In this study, in order to assess the effect of EF and EL on angiogenesis, we used two in vitro angiogenesis models: in vitro 3-D angiogenic sprouting and 2-D capillary tube formation models. Our experimental results indicate that bothEF and EL suppress sprouting and tube formation of endothelial cells in a dose dependent manner. The results of the antiangiogenic activity of EF and EL with therapeutic plant extracts and their composition indicated a relationship between antiangiogenic activity a- and b-pinenes and in F. gummosa Boiss flower and leaf extract compounds.
There is, however, a difference between the concentration of flower and leaf extracts that used to have maximum inhibition efficiency on angiogenesis in both models of angiogenesis assays. That is, EF has more suppression efficiency than EL on angiogenesis in both models, and this data suggested that the EF may contain more angiogenesis inhibiting compounds than the EL of F. gummosa Boiss.
The results of EF and EL Cell viability assays indicated that the viability effects of both were significantly higher in 24 hours than in 48 hours, which demonstrated both extracts have dose and time dependent viability effects on HUVECs. In contrast, treatment of HUVECs by F. gummosa Boiss leaf extract had a noticeably higher rate of viability loss than the flower extract in 48 hours.
Comparison of the results of the flower and leaf extracts antiangiogenic and cytotoxic activities, in two time intervals, suggested two distinct mechanisms of cytotoxic and antiangiogenic activities.In vitro angiogenesis assay results were indicated no discernible difference between antiangiogenic activity of the EF and EL in 24 hours for 2-D tube formation model and in 72 hours for 3-D sprout formation assay. However, the cytotoxic effect of both flower and leaf extracts increased for a longer time interval. These results suggested that there may be no direct relationship between the antiangiogenic and cytotoxic activities of EF and EL on HUVECs.
Wound healing assay of EF and EL on HUVECs demonstrated that both extracts inhibited HUVECs migration, a process that plays a key role in angiogenesis capacity of endothelial cells, which supported antiangiogenesis activity of EF and EL.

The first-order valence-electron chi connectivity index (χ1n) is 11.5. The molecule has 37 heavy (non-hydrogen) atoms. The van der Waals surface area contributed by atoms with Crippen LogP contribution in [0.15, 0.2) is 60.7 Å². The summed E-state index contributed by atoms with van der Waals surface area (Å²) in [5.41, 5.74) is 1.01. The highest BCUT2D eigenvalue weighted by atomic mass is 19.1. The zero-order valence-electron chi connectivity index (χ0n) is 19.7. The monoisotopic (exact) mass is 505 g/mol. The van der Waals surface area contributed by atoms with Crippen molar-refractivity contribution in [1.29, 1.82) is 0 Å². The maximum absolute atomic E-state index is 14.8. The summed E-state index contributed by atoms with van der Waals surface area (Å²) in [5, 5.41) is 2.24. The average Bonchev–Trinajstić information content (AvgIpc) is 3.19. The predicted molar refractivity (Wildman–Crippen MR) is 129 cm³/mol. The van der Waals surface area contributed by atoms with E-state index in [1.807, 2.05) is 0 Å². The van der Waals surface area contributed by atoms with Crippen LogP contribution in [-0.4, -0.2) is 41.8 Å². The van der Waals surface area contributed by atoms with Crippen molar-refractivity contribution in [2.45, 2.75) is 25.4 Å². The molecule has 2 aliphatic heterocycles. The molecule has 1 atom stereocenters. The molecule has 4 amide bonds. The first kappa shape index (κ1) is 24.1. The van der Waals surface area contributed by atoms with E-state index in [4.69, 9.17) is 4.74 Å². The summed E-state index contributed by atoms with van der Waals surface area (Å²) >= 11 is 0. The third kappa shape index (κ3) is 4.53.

VEGF and its receptors play a fundamental role in endothelial cells survival, proliferation, migration, vessel permeability, and angiogenesis. Evaluation of VEGF transcription level in HUVECs treated with EF and EL indicated that both extracts have the capacity to down regulate VEGF gene expression and with regard to the role for VEGF in tumor angiogenesis, we suggest that EF and ELmay suppress angiogenesis through VEGF signaling. To our knowledge, this is the first report that showed significant antiangiogenesis capacity of EF and ELand more studies need to identify the effective components of the extracts.
| » Conclusion|| |
Our study indicated that EF and ELhave antiangiogenesis effects in noncytotoxic concentrations on HUVECs. Consequently, with regard to the medical properties and also nutritional usage of F. gummosa Boiss in Iran, our findings may present F. gummosa Boiss as a new anticancer therapeutic plant that can be utilized in anticipating new drug compositions with fewer side effects.
| » Acknowledgment|| |
The financial supports from the Research Council of International Center for Science, High Technology and Environmental Sciences through grant no. 1/2454 are gratefully acknowledged. The authors are profoundly grateful to Roghaye Gharaei, Shafagh Heidari and Kamran Mansouri for their contribution in completing this work.
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[Figure 1], [Figure 2], [Figure 3], [Figure 4], [Figure 5], [Figure 6]